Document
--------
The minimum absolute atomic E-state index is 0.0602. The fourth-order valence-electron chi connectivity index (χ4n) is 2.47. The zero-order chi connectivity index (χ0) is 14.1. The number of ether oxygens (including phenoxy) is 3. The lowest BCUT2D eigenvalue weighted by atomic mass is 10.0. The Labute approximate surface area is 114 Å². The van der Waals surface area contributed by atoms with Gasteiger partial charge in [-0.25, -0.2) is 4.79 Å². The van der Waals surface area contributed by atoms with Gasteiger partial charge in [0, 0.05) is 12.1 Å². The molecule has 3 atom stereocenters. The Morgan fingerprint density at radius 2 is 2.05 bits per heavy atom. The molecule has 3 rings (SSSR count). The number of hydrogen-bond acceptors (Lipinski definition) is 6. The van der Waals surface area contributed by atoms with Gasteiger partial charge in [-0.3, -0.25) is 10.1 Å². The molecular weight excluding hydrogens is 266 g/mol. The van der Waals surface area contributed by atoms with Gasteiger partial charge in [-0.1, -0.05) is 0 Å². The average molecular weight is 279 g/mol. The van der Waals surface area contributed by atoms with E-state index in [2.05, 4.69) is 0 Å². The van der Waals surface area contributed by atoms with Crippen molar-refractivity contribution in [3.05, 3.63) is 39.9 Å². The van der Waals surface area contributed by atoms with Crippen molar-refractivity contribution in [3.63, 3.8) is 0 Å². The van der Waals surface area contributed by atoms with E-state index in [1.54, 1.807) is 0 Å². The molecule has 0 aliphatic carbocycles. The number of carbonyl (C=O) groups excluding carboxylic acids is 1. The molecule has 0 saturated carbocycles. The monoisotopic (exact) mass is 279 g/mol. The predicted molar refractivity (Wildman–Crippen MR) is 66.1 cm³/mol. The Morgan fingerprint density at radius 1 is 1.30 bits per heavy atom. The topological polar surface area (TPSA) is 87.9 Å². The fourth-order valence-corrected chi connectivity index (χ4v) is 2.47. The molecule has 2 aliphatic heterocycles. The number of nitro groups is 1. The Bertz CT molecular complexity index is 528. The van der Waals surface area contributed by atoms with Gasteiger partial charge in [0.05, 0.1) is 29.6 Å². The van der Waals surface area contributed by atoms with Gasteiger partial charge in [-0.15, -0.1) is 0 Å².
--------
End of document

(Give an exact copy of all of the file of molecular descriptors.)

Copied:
The minimum absolute atomic E-state index is 0.0602. The fourth-order valence-electron chi connectivity index (χ4n) is 2.47. The zero-order chi connectivity index (χ0) is 14.1. The number of ether oxygens (including phenoxy) is 3. The lowest BCUT2D eigenvalue weighted by atomic mass is 10.0. The Labute approximate surface area is 114 Å². The van der Waals surface area contributed by atoms with Gasteiger partial charge in [-0.25, -0.2) is 4.79 Å². The van der Waals surface area contributed by atoms with Gasteiger partial charge in [0, 0.05) is 12.1 Å². The molecule has 3 atom stereocenters. The Morgan fingerprint density at radius 2 is 2.05 bits per heavy atom. The molecule has 3 rings (SSSR count). The number of hydrogen-bond acceptors (Lipinski definition) is 6. The van der Waals surface area contributed by atoms with Gasteiger partial charge in [-0.3, -0.25) is 10.1 Å². The molecular weight excluding hydrogens is 266 g/mol. The van der Waals surface area contributed by atoms with Gasteiger partial charge in [-0.1, -0.05) is 0 Å². The average molecular weight is 279 g/mol. The van der Waals surface area contributed by atoms with E-state index in [2.05, 4.69) is 0 Å². The van der Waals surface area contributed by atoms with Crippen molar-refractivity contribution in [3.05, 3.63) is 39.9 Å². The van der Waals surface area contributed by atoms with Crippen molar-refractivity contribution in [3.63, 3.8) is 0 Å². The van der Waals surface area contributed by atoms with E-state index in [1.54, 1.807) is 0 Å². The molecule has 0 aliphatic carbocycles. The number of carbonyl (C=O) groups excluding carboxylic acids is 1. The molecule has 0 saturated carbocycles. The monoisotopic (exact) mass is 279 g/mol. The predicted molar refractivity (Wildman–Crippen MR) is 66.1 cm³/mol. The Morgan fingerprint density at radius 1 is 1.30 bits per heavy atom. The topological polar surface area (TPSA) is 87.9 Å². The fourth-order valence-corrected chi connectivity index (χ4v) is 2.47. The molecule has 2 aliphatic heterocycles. The number of nitro groups is 1. The Bertz CT molecular complexity index is 528. The van der Waals surface area contributed by atoms with Gasteiger partial charge in [0.05, 0.1) is 29.6 Å². The van der Waals surface area contributed by atoms with Gasteiger partial charge in [-0.15, -0.1) is 0 Å².